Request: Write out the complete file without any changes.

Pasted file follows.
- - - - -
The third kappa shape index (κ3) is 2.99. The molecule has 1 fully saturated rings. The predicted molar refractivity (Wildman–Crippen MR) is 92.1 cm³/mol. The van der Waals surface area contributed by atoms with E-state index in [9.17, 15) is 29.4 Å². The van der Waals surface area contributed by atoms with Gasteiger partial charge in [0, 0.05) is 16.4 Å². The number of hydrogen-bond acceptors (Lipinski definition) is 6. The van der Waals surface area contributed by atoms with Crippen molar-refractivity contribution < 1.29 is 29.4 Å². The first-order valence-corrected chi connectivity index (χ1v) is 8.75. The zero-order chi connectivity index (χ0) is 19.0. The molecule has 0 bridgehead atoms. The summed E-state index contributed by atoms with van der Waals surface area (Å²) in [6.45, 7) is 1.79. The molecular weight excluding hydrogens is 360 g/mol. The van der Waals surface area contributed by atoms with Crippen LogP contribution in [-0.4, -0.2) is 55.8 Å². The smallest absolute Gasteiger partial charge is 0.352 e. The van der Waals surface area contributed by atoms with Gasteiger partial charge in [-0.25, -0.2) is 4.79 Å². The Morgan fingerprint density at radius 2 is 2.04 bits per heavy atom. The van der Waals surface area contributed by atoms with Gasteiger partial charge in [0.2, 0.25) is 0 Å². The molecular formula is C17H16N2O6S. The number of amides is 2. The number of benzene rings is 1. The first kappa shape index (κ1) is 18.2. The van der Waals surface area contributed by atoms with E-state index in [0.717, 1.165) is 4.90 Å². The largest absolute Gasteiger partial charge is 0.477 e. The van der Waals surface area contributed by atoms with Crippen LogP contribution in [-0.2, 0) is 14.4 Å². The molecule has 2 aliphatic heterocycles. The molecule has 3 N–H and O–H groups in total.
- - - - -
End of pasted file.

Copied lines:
The third kappa shape index (κ3) is 2.99. The molecule has 1 fully saturated rings. The predicted molar refractivity (Wildman–Crippen MR) is 92.1 cm³/mol. The van der Waals surface area contributed by atoms with E-state index in [9.17, 15) is 29.4 Å². The van der Waals surface area contributed by atoms with Gasteiger partial charge in [0, 0.05) is 16.4 Å². The number of hydrogen-bond acceptors (Lipinski definition) is 6. The van der Waals surface area contributed by atoms with Crippen molar-refractivity contribution < 1.29 is 29.4 Å². The first-order valence-corrected chi connectivity index (χ1v) is 8.75. The zero-order chi connectivity index (χ0) is 19.0. The molecule has 0 bridgehead atoms. The summed E-state index contributed by atoms with van der Waals surface area (Å²) in [6.45, 7) is 1.79. The molecular weight excluding hydrogens is 360 g/mol. The van der Waals surface area contributed by atoms with Crippen LogP contribution in [-0.4, -0.2) is 55.8 Å². The smallest absolute Gasteiger partial charge is 0.352 e. The van der Waals surface area contributed by atoms with Gasteiger partial charge in [-0.25, -0.2) is 4.79 Å². The Morgan fingerprint density at radius 2 is 2.04 bits per heavy atom. The van der Waals surface area contributed by atoms with Gasteiger partial charge in [0.2, 0.25) is 0 Å². The molecular formula is C17H16N2O6S. The number of amides is 2. The number of benzene rings is 1. The first kappa shape index (κ1) is 18.2. The van der Waals surface area contributed by atoms with E-state index in [0.717, 1.165) is 4.90 Å². The largest absolute Gasteiger partial charge is 0.477 e. The van der Waals surface area contributed by atoms with Crippen LogP contribution in [-0.2, 0) is 14.4 Å². The molecule has 2 aliphatic heterocycles. The molecule has 3 N–H and O–H groups in total.